Thanksgiving meals have come a long way since the days when you knew exactly what you'd be eating (turkey) and that there wouldn't be anything especially sexy to drink with it (Grandma was no oenophile). But modern families feel no shame in swapping out the standard T-Day bill of fare for all kinds of variations on game birds, ham, chicken, fish, and lamb—which makes pairings a wee bit tougher. We asked beer aficionado Joshua M. Bernstein and wine expert Anthony Giglio to share their top picks for each of the possible proteins you might encounter this holiday season. Let's start with the classic.
The all-American bird deserves an all-American wine that can stand up to all the nuances in flavor turkey has to offer—and Zinfandel is about as patriotic as it gets. Even though it's believed to have come to California from Croatia, it's not made in this style anywhere else on the planet. Generous, juicy, and spicy, with all the berry trimmings you love with turkey, it's rich, round, and balanced with bright acidity and soft, velvety tannins.
Saison, French for "season," is a rustic, farmhouse-style, dinner-friendly Belgian ale. The category king is Saison Dupont, which has been brewed on the same farm since 1844. The secret recipe owes its flavors to spring water and proprietary yeast strains, resulting in a citrusy, peppery quaff with a dry finish. Dupont can chainsaw through rich gravy while ably complementing the stuffing, potatoes, and vegetable sides.
Since classic roasted hams are often coated in sweet glazes that can throw off the acidity in dry wines, look for "off dry" (which means there's a touch of sweetness) on the label. Eroica Riesling is a collaboration between one of Germany's best Riesling-makers, Dr. Loosen, and the famed Washington winemaker Chateau Ste Michelle. Imagine sweet citrus and peach aromas plus subtle mineral notes in the nose with a tidal wave of refreshing acidity. Exactly what that ham is looking for.
To counteract cured swine's salinity and fattiness, try a snappy, hoppy pilsner such as Victory Prima Pils. Brewed with whole-flower hops, the bitter and aromatic Prima cuts its way through fat, leaving you longing for another slice, then another sip.
With a butter-basted chicken, you have two pairing choices: Contrast it with something that jolts the balance of the dish, or complement it with something that amplifies all the buttery richness. If you opt for the latter choice: Patz & Hall, with its floral aromas, is rich and round on the palate, with crisp acidity and bright minerality. Aged in French-oak barrels, it has all the creaminess you'd expect but is balanced with wave after wave of mouthwatering acidity and a touch of spicy gingerbread in the finish.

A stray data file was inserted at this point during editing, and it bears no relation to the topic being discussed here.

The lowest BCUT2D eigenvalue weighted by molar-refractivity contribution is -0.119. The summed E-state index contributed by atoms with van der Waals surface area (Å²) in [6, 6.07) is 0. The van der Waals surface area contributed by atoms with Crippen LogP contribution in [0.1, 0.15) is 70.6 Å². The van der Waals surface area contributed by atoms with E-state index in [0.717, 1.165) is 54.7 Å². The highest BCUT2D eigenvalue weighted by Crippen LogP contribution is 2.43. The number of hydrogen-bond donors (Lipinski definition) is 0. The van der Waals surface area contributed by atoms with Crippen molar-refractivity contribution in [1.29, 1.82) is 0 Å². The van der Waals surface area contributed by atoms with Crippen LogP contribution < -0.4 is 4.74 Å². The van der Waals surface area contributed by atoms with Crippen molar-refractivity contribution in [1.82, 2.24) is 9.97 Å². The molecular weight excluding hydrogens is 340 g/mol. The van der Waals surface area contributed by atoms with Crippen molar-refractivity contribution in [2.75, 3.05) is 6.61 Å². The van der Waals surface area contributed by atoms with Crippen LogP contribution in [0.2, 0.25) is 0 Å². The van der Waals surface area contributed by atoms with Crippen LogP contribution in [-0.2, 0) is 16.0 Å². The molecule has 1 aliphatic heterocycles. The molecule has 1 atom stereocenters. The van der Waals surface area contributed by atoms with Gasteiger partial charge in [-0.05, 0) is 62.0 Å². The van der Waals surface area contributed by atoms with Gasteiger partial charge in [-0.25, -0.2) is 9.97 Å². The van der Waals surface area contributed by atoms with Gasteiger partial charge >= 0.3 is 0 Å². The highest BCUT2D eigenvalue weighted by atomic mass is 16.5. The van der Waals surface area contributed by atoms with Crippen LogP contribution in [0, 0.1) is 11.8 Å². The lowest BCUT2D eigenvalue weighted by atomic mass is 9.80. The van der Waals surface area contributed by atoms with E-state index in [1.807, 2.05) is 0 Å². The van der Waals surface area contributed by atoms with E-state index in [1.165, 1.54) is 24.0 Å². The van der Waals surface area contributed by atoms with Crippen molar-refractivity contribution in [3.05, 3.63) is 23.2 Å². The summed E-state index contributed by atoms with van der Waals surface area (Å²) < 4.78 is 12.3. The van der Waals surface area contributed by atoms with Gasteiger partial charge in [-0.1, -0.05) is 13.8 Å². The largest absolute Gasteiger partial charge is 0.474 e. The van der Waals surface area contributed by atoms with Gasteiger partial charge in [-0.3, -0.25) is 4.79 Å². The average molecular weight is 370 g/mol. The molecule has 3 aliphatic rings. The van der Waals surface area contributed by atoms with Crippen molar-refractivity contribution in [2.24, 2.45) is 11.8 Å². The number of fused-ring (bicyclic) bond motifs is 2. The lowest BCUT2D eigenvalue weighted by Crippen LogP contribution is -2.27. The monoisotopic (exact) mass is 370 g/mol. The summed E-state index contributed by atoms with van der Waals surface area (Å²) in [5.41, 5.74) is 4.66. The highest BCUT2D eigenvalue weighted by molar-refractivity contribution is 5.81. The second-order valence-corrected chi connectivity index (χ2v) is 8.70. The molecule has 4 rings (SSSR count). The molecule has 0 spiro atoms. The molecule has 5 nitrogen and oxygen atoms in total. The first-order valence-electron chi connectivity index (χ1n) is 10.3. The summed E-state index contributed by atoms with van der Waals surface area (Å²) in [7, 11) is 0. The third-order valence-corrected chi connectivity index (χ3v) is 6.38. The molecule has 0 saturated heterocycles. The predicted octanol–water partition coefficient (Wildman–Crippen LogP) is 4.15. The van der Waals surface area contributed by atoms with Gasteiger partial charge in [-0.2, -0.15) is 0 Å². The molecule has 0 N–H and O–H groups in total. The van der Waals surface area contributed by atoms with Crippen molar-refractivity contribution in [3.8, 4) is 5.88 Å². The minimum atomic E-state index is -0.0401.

If your bird wears a crackly golden skin, then you want an amber ale such as New Belgium's Fat Tire. The beer was inspired by Colorado homebrewer Jeff Lebesch's 1989 bike ride through Belgium. Then as now, the bready, slightly nutty amber brew remains the brewery's iconic flagship. Alternately, if your bird is heavy on spices and herbs, opt for a strong French bière de garde. Brasserie De Saint-Sylvestre's herbal Gavroche fits the bill.
Red wine with fish is not a new idea, but it's still a shocker for many who think that blood-red tuna or rose-colored salmon should be paired with white wine because "that's the rule." Nonsense! Given all the layers of flavor we add to fish (olive oil, butter, spices, herbs, batter, etc.), a light- to medium-bodied red is exactly right with any fish. This one, from the Green Valley appellation of southwestern Russian River Valley, boasts citrus and vanilla aromas and every berry flavor under the sun. A touch of cream in the finish gives it great weight, but it's not too heavy for even the lightest, whitest fish.
With a lighter, more delicate fish (think: trout, cod, tilapia), go with a soft, approachable wheat beer such as a hefeweizen or witbier. A longtime favorite is Maine's lightly cloudy Allagash White, which is so popular that it accounts for more than three-fourths of the brewery's sales. Founder Rob Tod's rendition is spiced with coriander and orange peel, a note that goes well with a citrus spritz.
Red meat and game birds crave wines that can stand up to all of that umami and still hold their own. Cabernet is an obvious choice, but I like the added depth of Bordeaux-inspired blends like Cain's. This special "Library Edition" of the 2004 Cain Five was just rereleased in time for Thanksgiving, and the wine has evolved beautifully. Winemaker Christopher Howell describes it thusly: "It moved from a leather armchair to a feather sofa and from a world of mountain berries and herbs to a shop of exotic spices." Game on!
Lamb is a persnickety animal to pair with beer; its gaminess bowls over lighter brews. A suitably brawny dinner-dance partner is the malty Scotch ale (a.k.a. "wee heavy"), a full-bodied dark brew with flavors of toffee and caramel echoed in the roasted exterior. I like Orkney Brewery's SkullSplitter, from an archipelago in northern Scotland. The beer offers appealing notes of plums, dried figs, and molasses, which might also pair with the spices in the dish.
• • •